Twin Transformations in the EU: Clean Energy Must Power Digitalisation

As our lives become more digital and our energy greener, by acknowledging their interrelated nature, the EU has a key role to play in ensuring this results in a more sustainable Europe.

Autor*in Jan Wisniewski, 08.20.18

Translation Jan Wisniewski:

As our lives become more digital and our energy greener, by acknowledging their interrelated nature, the EU has a key role to play in ensuring this results in a more sustainable Europe.

The European Commission recently committed three billion EUR in the next long-term EU budget to support state-of-the-art digital infrastructure in Europe. The EU’s goal is to create a Digital Single Market, that is, “tearing down regulatory walls and moving from 28 national markets to a single one”. The union sees this as the best way to allow the citizens, business and governments of its member states to benefit from the advantages that the internet and digital technologies can bring. This three billion EUR is part of the new ‘Connecting Europe Facility’, which will be used to improve digital connectivity infrastructure to meet “ever-increasing demand for high-capacity networks and infrastructure in electronic communications”.

But digital technologies are not the only focus of the EU. A Commission press release states that the Connecting Europe Facility aims to “better integrate the transport, energy and digital sectors, in order to accelerate the decarbonisation and digitalisation of the EU’s economy”. Therefore, funding is also planned to support investment for infrastructure networks for clean transport (30.6 billion EUR) and green energy (8.7 billion EUR)

This is a great example of how long-term planning can connect different objectives. Here it’s the EU’s wish to promote two transitions within its territory: 1. to a digital economy and 2. to clean and renewable energies.

Dirty digital?

This holistic approach acknowledges that digitalisation is not intrinsically linked to decarbonisation. A move away from industrial to data-based activities powered by the internet does give the impression that we’re leaving behind the high-polluting 20th century, but we must not forget that digital technologies use a huge amount of energy and producing energy has traditionally produced a lot of carbon.

Climate Home News reported findings from a team led by Swedish researcher Anders Andrae that suggested the information and communications technology (ICT) industry could be responsible for up to 3.5 per cent of global emissions by 2020 (that’s more than aviation and shipping combined). This electricity usage comes from manufacturing and powering our devices, communications infrastructure and, most notoriously, data centres. Physical data centres, or server farms, are needed to store the digital data of internet-connected devices. These buildings, filled with computer processors, consume large amounts of energy to keep these processors running and to prevent them from overheating. The above-mentioned research predicted the exponential growth of internet-connected devices could see ICT creating up to 14 per cent of global emissions by 2040, which is around the same proportion the US is responsible for today.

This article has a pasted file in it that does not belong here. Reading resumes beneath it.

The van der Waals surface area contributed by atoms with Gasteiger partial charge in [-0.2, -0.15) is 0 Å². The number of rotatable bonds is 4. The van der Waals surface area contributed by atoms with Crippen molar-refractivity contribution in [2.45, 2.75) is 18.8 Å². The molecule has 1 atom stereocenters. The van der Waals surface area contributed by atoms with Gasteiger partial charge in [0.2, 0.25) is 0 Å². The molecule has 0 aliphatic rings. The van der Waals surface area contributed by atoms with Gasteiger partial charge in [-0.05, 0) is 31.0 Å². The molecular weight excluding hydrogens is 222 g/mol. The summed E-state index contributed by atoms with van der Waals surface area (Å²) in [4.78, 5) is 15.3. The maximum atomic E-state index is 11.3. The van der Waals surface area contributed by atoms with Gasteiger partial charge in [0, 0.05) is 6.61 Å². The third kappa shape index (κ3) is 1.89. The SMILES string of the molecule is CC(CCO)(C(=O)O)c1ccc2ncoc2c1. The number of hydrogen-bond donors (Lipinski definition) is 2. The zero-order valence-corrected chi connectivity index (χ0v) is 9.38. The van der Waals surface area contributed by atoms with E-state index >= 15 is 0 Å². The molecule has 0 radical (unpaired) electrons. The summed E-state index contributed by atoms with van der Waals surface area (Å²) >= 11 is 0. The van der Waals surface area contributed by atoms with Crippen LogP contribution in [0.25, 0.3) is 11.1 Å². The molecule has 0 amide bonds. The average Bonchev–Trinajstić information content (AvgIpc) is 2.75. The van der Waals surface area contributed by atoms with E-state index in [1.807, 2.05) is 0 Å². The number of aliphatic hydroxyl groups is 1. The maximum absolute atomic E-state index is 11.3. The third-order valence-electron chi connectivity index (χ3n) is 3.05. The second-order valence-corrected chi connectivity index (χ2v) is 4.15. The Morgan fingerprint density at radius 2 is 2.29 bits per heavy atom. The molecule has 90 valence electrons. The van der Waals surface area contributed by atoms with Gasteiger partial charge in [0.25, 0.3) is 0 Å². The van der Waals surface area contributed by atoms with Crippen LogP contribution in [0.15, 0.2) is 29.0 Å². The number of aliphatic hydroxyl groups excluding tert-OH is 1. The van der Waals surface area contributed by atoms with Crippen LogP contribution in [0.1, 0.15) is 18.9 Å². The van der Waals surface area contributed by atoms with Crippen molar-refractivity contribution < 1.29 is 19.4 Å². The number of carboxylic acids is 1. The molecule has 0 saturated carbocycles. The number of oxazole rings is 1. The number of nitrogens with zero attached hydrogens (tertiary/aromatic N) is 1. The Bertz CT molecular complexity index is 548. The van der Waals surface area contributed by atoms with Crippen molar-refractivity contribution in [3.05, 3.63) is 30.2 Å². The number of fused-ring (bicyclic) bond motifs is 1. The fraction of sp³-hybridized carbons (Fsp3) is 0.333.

The need to reduce the electricity footprint of the ICT industry has been highlighted by the Greenpeace campaign Clicking Green. Greenpeace began monitoring the energy performance of the sector in 2009, and since then Facebook, Apple, and Google have made 100 per cent renewable commitments along with nearly 20 other internet companies.

The role of policy and public funding in digital for good

With the expectation that by 2030 32 per cent of all energy in Europe will be produced from renewable sources, the EU aims to achieve net-zero carbon emissions “as early as possible”. At the same time, the union is pushing for the further digitalisation of the economy. Therefore, the commitments made by large ICT companies to reducing energy-related emissions will be music to the ears of EU policy makers. However, the EU has a crucial role to play in implementing regulations that restrict carbon emissions and incentivising the private sector to clean up their energy use. In a recent speech from EU Commissioner Arias Cañete, he insisted much of the “necessary investment in the clean energy transition will come from private sector,” but he also emphasised the role that policy-makers have in providing a legislative framework for them, and supporting them with funding.

He also highlighted how innovation and technological advances have increased the use of renewable energy and improved energy efficiency. The potential for digitalisation to improve our lives and ensure future generations can enjoy a stable and beautiful planet is real, but we must keep working to reduce the emissions from the energy sources powering these digital technologies.

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